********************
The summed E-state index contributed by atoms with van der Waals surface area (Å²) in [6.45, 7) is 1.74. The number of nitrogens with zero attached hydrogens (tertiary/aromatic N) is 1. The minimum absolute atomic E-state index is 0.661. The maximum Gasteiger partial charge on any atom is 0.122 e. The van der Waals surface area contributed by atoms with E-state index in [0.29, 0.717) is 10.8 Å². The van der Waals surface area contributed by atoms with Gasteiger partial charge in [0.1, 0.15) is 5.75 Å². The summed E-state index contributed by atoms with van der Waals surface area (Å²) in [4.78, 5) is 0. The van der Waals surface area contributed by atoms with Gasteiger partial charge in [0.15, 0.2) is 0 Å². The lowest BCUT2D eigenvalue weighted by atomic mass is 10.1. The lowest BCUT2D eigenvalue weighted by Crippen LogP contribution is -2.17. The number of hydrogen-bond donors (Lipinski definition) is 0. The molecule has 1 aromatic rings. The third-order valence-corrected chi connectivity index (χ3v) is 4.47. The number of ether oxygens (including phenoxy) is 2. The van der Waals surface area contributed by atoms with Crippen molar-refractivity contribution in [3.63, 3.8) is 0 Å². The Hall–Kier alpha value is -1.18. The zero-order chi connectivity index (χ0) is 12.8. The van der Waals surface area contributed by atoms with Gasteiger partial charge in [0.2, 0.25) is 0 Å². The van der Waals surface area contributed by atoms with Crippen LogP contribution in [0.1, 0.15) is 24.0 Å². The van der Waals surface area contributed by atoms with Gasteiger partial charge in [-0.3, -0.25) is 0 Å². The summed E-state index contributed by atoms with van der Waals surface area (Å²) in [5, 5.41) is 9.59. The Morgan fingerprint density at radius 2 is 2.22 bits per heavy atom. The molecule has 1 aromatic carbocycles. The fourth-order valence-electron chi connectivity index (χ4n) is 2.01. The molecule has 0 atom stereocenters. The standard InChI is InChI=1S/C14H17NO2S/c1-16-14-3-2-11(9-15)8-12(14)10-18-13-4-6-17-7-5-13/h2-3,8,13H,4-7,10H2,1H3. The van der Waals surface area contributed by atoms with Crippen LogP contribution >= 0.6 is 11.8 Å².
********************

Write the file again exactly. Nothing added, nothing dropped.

The summed E-state index contributed by atoms with van der Waals surface area (Å²) in [6.45, 7) is 1.74. The number of nitrogens with zero attached hydrogens (tertiary/aromatic N) is 1. The minimum absolute atomic E-state index is 0.661. The maximum Gasteiger partial charge on any atom is 0.122 e. The van der Waals surface area contributed by atoms with E-state index in [0.29, 0.717) is 10.8 Å². The van der Waals surface area contributed by atoms with Gasteiger partial charge in [0.1, 0.15) is 5.75 Å². The summed E-state index contributed by atoms with van der Waals surface area (Å²) in [4.78, 5) is 0. The van der Waals surface area contributed by atoms with Gasteiger partial charge in [0.15, 0.2) is 0 Å². The lowest BCUT2D eigenvalue weighted by atomic mass is 10.1. The lowest BCUT2D eigenvalue weighted by Crippen LogP contribution is -2.17. The number of hydrogen-bond donors (Lipinski definition) is 0. The molecule has 1 aromatic rings. The third-order valence-corrected chi connectivity index (χ3v) is 4.47. The number of ether oxygens (including phenoxy) is 2. The van der Waals surface area contributed by atoms with Crippen molar-refractivity contribution in [3.63, 3.8) is 0 Å². The Hall–Kier alpha value is -1.18. The zero-order chi connectivity index (χ0) is 12.8. The van der Waals surface area contributed by atoms with Gasteiger partial charge in [0.2, 0.25) is 0 Å². The van der Waals surface area contributed by atoms with Crippen LogP contribution in [0.1, 0.15) is 24.0 Å². The van der Waals surface area contributed by atoms with Gasteiger partial charge in [-0.3, -0.25) is 0 Å². The summed E-state index contributed by atoms with van der Waals surface area (Å²) in [5, 5.41) is 9.59. The Morgan fingerprint density at radius 2 is 2.22 bits per heavy atom. The molecule has 1 aromatic carbocycles. The fourth-order valence-electron chi connectivity index (χ4n) is 2.01. The molecule has 0 atom stereocenters. The standard InChI is InChI=1S/C14H17NO2S/c1-16-14-3-2-11(9-15)8-12(14)10-18-13-4-6-17-7-5-13/h2-3,8,13H,4-7,10H2,1H3. The van der Waals surface area contributed by atoms with Crippen LogP contribution >= 0.6 is 11.8 Å².